A third question comes from purchasers of honey who wonder about its provenance. “How do you know this is 100% alfalfa honey?” Well, that’s a good question. The US Department of Agriculture says beekeepers may use a varietal name if the honey comes predominantly from one type of plant. But how do we know that?
Experience with varietals certainly plays a part. I can tell certain ones by taste, and if you add in the color and season, you can often be pretty sure of the variety. Many beekeepers who sell varietal honey move their bees in and out of various crops as they bloom, which is probably the best assurance that the honey comes from predominantly one source. Some look at the pollen in the honey because that can be a good, although not perfect, indicator of where the nectar originated.
Without experience, though, determining variety is more difficult, and there is certainly the temptation to believe it’s something that’s sells for a high price. Manuka honey, for example, is so prized and expensive that overzealous beekeepers may believe their honey contains more Manuka than it actually does. Even here in the United States, some varietals such as sourwood, sell for such a premium that beekeepers need to reign in the urge to exaggerate their crop’s purity.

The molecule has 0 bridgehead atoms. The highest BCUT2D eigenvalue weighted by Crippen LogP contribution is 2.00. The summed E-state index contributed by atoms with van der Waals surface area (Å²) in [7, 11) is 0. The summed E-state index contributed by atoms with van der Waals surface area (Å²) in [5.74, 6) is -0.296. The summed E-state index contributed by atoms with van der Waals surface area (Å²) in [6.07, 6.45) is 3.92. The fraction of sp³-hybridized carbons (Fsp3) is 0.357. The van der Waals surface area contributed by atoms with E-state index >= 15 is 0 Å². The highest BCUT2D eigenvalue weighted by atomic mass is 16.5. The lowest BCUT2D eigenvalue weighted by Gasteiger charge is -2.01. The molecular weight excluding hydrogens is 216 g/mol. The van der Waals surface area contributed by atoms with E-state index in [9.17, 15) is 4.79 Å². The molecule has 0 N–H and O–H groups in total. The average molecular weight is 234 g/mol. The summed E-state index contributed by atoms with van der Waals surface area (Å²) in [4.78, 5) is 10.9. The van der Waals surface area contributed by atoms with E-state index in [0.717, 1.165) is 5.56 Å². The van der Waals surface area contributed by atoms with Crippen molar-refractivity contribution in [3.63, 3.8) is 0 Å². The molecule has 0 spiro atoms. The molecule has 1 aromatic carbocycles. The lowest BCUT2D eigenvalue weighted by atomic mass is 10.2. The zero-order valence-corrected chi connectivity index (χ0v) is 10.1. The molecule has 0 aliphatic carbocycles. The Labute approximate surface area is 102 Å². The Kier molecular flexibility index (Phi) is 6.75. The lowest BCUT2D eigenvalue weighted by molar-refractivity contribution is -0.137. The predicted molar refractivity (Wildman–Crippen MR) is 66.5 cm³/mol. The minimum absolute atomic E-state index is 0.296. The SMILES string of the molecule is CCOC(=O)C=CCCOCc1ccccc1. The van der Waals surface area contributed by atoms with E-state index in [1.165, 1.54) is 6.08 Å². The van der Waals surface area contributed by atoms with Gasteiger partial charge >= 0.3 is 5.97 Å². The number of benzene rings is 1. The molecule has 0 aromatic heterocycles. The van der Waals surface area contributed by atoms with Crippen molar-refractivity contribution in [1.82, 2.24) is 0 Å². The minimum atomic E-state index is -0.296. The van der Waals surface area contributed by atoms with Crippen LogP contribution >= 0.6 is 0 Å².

Hive Product Woes
Another practice some see as unethical is heating crystallized honey to liquefy it for sale. In North America, buyers of honey typically want it in liquid form, so in order to sell it easily, beekeepers often warm it. But if honey is warmed too much—typically above hive temperature—it begins to lose some of its best aromatic and medicinal properties, making it less desirable. A few beekeepers think any warming should be disclosed, while others consider warming to be understood—just part of the marketing process.
Similarly, organic labeling is a point of contention. Some beekeepers believe if they don’t treat their colonies with chemicals, and don’t treat their homes or farms with pesticide, then they can use the organic label. But it’s not that simple. The USDA labeling laws for organic products are confusing, especially for honey, so beekeepers are left without a clear pathway.
While selling hive products is fun and rewarding, it is also fertile ground for fraud. Selling mishandled or mislabeled honey is easy, and so is selling mishandled pollen and royal jelly. Using nuc sales to rotate old combs out of an apiary is not a new idea, nor is selling “slightly used” queens as brand new. If your new queen isn’t performing as she should, just sell her—no one will ever know.
Renting Colonies to Growers
Stories of less-than-honest beekeepers are popular in February when almond trees are in full bloom. Rumor has it that few growers actually inspect the hives they rent for size and strength, which means those who provide strong colonies with excellent pollination potential are competing on price with those producing weak, substandard colonies. Incredibly, tales surface of beekeepers throwing in a few empty hives along with the good ones, effectively raising the pay rate per hive.